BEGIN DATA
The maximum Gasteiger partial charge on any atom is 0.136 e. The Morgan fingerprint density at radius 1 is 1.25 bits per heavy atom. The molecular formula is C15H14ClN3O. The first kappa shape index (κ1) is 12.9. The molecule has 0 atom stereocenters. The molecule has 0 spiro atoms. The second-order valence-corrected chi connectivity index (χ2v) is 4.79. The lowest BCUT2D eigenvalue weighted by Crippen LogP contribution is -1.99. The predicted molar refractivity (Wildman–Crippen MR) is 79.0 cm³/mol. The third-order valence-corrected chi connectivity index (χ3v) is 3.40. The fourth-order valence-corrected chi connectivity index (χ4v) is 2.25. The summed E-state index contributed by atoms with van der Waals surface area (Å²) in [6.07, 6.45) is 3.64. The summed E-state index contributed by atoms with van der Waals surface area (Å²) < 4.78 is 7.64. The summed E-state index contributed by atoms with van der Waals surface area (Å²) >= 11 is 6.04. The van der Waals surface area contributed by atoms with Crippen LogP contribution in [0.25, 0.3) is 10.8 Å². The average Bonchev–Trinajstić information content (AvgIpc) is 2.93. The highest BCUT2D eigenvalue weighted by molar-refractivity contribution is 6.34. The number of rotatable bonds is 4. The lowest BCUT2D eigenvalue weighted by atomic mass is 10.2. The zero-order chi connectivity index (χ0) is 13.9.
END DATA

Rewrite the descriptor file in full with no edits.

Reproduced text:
The maximum Gasteiger partial charge on any atom is 0.136 e. The Morgan fingerprint density at radius 1 is 1.25 bits per heavy atom. The molecular formula is C15H14ClN3O. The first kappa shape index (κ1) is 12.9. The molecule has 0 atom stereocenters. The molecule has 0 spiro atoms. The second-order valence-corrected chi connectivity index (χ2v) is 4.79. The lowest BCUT2D eigenvalue weighted by Crippen LogP contribution is -1.99. The predicted molar refractivity (Wildman–Crippen MR) is 79.0 cm³/mol. The third-order valence-corrected chi connectivity index (χ3v) is 3.40. The fourth-order valence-corrected chi connectivity index (χ4v) is 2.25. The summed E-state index contributed by atoms with van der Waals surface area (Å²) in [6.07, 6.45) is 3.64. The summed E-state index contributed by atoms with van der Waals surface area (Å²) < 4.78 is 7.64. The summed E-state index contributed by atoms with van der Waals surface area (Å²) >= 11 is 6.04. The van der Waals surface area contributed by atoms with Crippen LogP contribution in [0.25, 0.3) is 10.8 Å². The average Bonchev–Trinajstić information content (AvgIpc) is 2.93. The highest BCUT2D eigenvalue weighted by molar-refractivity contribution is 6.34. The number of rotatable bonds is 4. The lowest BCUT2D eigenvalue weighted by atomic mass is 10.2. The zero-order chi connectivity index (χ0) is 13.9.